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USS "THE SULLIVANS"
Vanity ^ | 12/2005 | Dick Bachert

Posted on 07/03/2013 7:22:33 PM PDT by Dick Bachert

As we gather our loved ones around us to celebrate July 4th, we should all say a silent prayer for all those who paid the final price so that we might -- albeit imperfectly and hopefully more perfectly in the future -- continue the unique experiment in human freedom we call America.

I awoke one morning during a September, 2005 cruise as we pulled into Nassau and looked out the porthole to see two US Arleigh Burke class destroyers next to us.  After breakfast, I strolled out onto deck 7 and got goose bumps when I noticed the shamrock on the stack of one of them.  Walked aft to catch a view of the transom of that boat.  It was the USS “THE SULLIVANS!"  The goose bumps intensified as I recalled the story of the five Sullivan brothers who INSISTED that they be allowed to serve together and, persisting in the face of a naval reg prohibiting it, were assigned to the USS Juneau when she was sunk on November 13, 1942 at Guadalcanal.  4 boys died instantly and the 5th son died at sea either from his injuries, a shark attack or exposure.  

THEIR MOTHER RECEIVED ALL 5 TELEGRAMS FROM THE NAVY ON THE SAME DAY!!!! 

I related the story to several of those on deck with me who were also checking out the destroyers.  I was greeted with BLANK STARES of disinterest.  I wanted to grab one guy by the stacking swivel, hoist him off the deck and scream that it was men and ships such as that which make it possible for A**HOLES like him to enjoy a peaceful cruise around the Caribbean. Not wishing to spend the rest of the voyage in the brig, I contented myself with muttering "a**hole" as he wandered off in search of another buffet.

And in a sign of the times, both ships had armed sentries posted fore and aft in Nassau, an ostensibly friendly and safe port.  But then, Aden was also considered safe at the time the USS Cole (also a Burke class destroyer) was attacked.  And I believe that, unlike the guards on the Cole -- and the Marine sentries in Beirut years earlier -- THESE guys were locked and loaded with orders to fire for effect!

 photo USSSullivansSMALLcopy.jpg



TOPICS: History; Military/Veterans; Society
KEYWORDS: freedom; independence; sacrifice
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1 posted on 07/03/2013 7:22:33 PM PDT by Dick Bachert
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To: Dick Bachert

War is hell. It doesn’t get much worse than the story of the Sullivans.


2 posted on 07/03/2013 7:26:31 PM PDT by gorush (History repeats itself because human nature is static)
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To: Dick Bachert

Saw the movie when I was a kid and never forgot the story. Tragic.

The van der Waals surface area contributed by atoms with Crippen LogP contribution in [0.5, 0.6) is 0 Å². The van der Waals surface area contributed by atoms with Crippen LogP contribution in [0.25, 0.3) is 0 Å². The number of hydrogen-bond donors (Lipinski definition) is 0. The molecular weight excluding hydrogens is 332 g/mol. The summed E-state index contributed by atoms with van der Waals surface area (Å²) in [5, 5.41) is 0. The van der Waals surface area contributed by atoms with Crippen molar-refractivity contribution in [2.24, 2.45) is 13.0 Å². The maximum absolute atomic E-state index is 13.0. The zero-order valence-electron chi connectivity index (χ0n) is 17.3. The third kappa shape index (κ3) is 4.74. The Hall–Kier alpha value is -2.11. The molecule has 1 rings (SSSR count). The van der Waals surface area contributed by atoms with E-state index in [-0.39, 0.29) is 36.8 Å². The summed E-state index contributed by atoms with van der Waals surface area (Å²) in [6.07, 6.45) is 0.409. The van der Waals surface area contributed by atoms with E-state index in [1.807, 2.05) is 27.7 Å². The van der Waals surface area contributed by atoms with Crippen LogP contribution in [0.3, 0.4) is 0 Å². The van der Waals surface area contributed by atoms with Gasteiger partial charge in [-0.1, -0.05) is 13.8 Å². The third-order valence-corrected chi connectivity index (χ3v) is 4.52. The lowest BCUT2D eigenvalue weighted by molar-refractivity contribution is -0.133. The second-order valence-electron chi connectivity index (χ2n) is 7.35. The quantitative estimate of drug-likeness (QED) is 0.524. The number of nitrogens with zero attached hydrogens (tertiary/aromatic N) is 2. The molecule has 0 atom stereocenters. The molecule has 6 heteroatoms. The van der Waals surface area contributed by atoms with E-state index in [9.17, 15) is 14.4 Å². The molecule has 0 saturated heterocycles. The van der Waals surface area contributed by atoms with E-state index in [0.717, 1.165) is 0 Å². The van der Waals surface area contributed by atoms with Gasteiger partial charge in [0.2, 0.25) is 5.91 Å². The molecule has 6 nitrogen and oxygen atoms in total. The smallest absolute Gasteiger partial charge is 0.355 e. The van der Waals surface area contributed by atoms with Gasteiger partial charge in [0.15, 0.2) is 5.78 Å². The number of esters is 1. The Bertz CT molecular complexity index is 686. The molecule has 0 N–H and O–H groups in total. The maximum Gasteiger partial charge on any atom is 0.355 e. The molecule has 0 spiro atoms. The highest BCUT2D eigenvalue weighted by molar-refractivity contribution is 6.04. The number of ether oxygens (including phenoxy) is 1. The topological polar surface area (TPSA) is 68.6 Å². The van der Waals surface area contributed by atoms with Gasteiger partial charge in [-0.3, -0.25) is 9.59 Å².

Bless the Five Sullivans - both the brothers and the ship that bears their name.


3 posted on 07/03/2013 7:26:31 PM PDT by llevrok (We are in a new Cold War. At home.)
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To: Dick Bachert

There is an old B&W movie about the Sullivans.

It was so sad that I don’t think I would want to watch it again.


4 posted on 07/03/2013 7:26:35 PM PDT by yarddog (Romans 8: verses 38 and 39. "For I am persuaded".)
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To: Dick Bachert

5 posted on 07/03/2013 7:27:47 PM PDT by Colonel Kangaroo
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To: Dick Bachert

thanks for posting this.

the 5 sullivans hailed from Waterloo, Iowa, which is where I currently live..(well, really close to waterloo, anyway). The convention center in the downtown is aptly named Five Sullivan Brothers convention center.

Inside, they have a tribute to the brothers, pictures, life stories, etc. they also have a scale model of the Juneau, and the ship in your post.

It is a neat display to see, if you are ever in the Cedar Valley.


6 posted on 07/03/2013 7:27:49 PM PDT by QualityMan (Don't Tread on Me)
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To: Dick Bachert

“I wanted to grab one guy by the stacking swivel, hoist him off the deck and scream that it was men and ships such as that which make it possible for A**HOLES like him to enjoy a peaceful cruise around the Caribbean.”

Too bad you let yourself get frustrated. It sounded like a great opportunity to teach. What happened to the Sullivan’s mom should never happen to another American mom, so help our nation.


7 posted on 07/03/2013 7:28:04 PM PDT by Owl558 (Those who remember George Santayana are doomed to repeat him)
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To: yarddog

Those guys deaths helped save Private Ryan you know.

:/


8 posted on 07/03/2013 7:28:52 PM PDT by GeronL
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To: gorush

War is hell. It doesn’t get much worse than the story of the Sullivans.


No, it doesn’t.


9 posted on 07/03/2013 7:29:53 PM PDT by laplata (Liberals don't get it. Their minds have been stolen.)
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To: GeronL

I remember a story of WWI. At that time the British Army would let guys from the same town all serve together. I think it probably had something to do with morale.

The problem was that some towns had their entire population of young men wiped out in some battles.


10 posted on 07/03/2013 7:34:29 PM PDT by yarddog (Romans 8: verses 38 and 39. "For I am persuaded".)